Transformation of Art

Transformation of Art: something more than meets an ‘eye’ test.

As I sat here for quite some time trying to think up a catchy title encapsulating something about “transformers” and “more than meets the eye”, I am reminded at just how uncreative I am.  Which only serves to underscore my amazement and appreciation of the artists I work with.

Recently I had the pleasure of working with Laura Spector and Chadwick Gray, the artists behind the compelling Museum Anatomy series and other related pieces of work – their work viewable on the website

I met Laura and Chadwick through unfortunate circumstance, as it turned out a so-called “artist” based in France was reproducing, offering to sell, etc. counterfeit paintings of their Museum Anatomy series via a number of online French galleries.  What I told Laura at the outset is that taking an action here in the US and trying to accomplish a legal result in France would be nothing short of a miracle.  However, through crafty legal work and utilization of the public report site, Copypedia, we were ultimately successful in getting each and every gallery to remove any and all of the infringing content.  Success!

From a legal standpoint, the Museum Anatomy pieces are fascinating.  Essentially the artists tour the world finding old paintings (“old”, as in, the works are well into the public domain) that are then transposed (or painted) onto a model.  Then, a photograph is taken of the model, thus resulting in various original constituent elements that are now subject to copyright protection.

Here is an example comparison between the original ‘Wishbone’ work by Nicholas Gysis:

and the subsequent 2D visual art by Chadwick and Spector:

“Transformation” came up in my initial conversation with the artists, as they had been told (egregiously inaccurately) that because the French artist was selling paintings instead of photographs, it was not really copying.  Huh?

First, it is true that “[n]ot all copying…is copyright infringement.”[1]  This stems from, among other things the balance between the copyright clause of the Constitution (“To promote the Progress of [] useful Arts…”) and exclusive rights provided to creatives through the US Copyright Act (American capitalism at work: enjoy the fruits of labor, reap what is sowed, etc.).

Or put another way, preexisting works are not supposed to stifle new works, but instead inspire them; however, we also want to incentive people to be creative by allowing them to be paid for their time, toil, and effort.  Thus in order to help strike a balance copyright protection only extends to original constituent elements of a work, not necessarily the entire work as a whole.

For a photograph, protectable elements of originality may include posing subjects, lighting, angle, selection of film and camera, shutter speed, evoking the desired expression, and almost any other variant involved.[2]

While the Museum Anatomy works are more akin to authorized derivative works, what if the underlying works were not in the public domain?  Would the new 2D visual art be “transformative” enough in the fair use sense?  A difficult question to answer on first impression.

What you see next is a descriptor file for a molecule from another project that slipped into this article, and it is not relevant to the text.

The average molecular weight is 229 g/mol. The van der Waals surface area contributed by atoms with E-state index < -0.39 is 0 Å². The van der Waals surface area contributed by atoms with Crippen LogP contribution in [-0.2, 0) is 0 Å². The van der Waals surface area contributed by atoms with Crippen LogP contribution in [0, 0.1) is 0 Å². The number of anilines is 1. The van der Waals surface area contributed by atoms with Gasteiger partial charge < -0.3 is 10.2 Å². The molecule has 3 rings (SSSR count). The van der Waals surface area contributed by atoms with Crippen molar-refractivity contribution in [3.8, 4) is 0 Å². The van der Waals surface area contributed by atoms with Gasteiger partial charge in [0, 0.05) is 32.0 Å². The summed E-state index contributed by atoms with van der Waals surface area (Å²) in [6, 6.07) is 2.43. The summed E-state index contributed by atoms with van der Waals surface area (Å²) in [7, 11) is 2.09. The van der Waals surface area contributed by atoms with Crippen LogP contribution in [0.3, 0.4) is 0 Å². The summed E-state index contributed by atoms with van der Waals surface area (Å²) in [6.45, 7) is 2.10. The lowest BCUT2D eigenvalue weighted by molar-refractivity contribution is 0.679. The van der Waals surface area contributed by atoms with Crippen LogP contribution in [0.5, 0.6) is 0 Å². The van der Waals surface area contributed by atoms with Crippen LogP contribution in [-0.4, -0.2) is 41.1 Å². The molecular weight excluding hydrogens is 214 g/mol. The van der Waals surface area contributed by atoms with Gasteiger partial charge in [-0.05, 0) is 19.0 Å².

Transformation falls from a fair use factor codified in 17 USC 107:

“(1) the purpose and character of the use, including whether such use is of a commercial nature or is for nonprofit educational purposes;”
I have heard artists discuss a “10 %” eye-test rule (“as long as you’ve changed the work 10%, that’s good enough”), which is nothing short of a myth.  Perhaps a useful Rule of Thumb, but utterly useless from a legality viewpoint.  Instead, to be transformative, the use of the old work needs to be altered with new expression, meaning, or message.  This Nolo Article provides a nice overview of cases viewed as transformative/not transformative.

Unfortunately there is no "bright line test" to determine whether one work supersedes the purpose of another, and it will always be a case-by-case assessment.  In the case of the French artist creating paintings based on Museum Anatomy photographs, there was nothing transformative – it was an exact copying of original constituent elements (e.g., printing the protected elements of the photograph onto a canvas medium).  When there is no fair use exception, the typical analysis for an infringement will be “access to the work” and “substantial similarity” of copied protectable elements.

In cases where the copying is easily discernable to an ordinary observer, “striking similarly” (without access) is sufficient.  The striking similarity in the French copying is without question, as shown here by example:

Whatever legal scope of protection is provided to the Chadwick & Spector Wishbone work (i.e., to the original elements of the new work), they were exactly copied.

These sequence of events then led us to discuss paintings by George W. Bush of various world leaders alleged to have been “lifted” from photographs.  This UK Article discusses the matter.  I was not aware of it until Laura brought it to my attention, but I found it quite captivating.  In contrast to the situation faced by my Clients, I did not find the Bush paintings to include elements that were substantially, let alone strikingly, similar to what I would perceive as original elements in the photographs.  Remember – it is not the entire work (i.e., the whole photograph) that receives copyright protection, but rather only the original elements.

[1] See Feist Publications, Inc. v. Rural Telephone Service Co., 499 U.S. 340 (1991)
[2] See Rogers v. Koons, 960 F.2d 301 (2d Cir.1992), cert. denied, 506 U.S. 934 (1992) (citing Burrow-Giles Lithographic Co. v. Sarony, 111 U.S. 53 (1884)),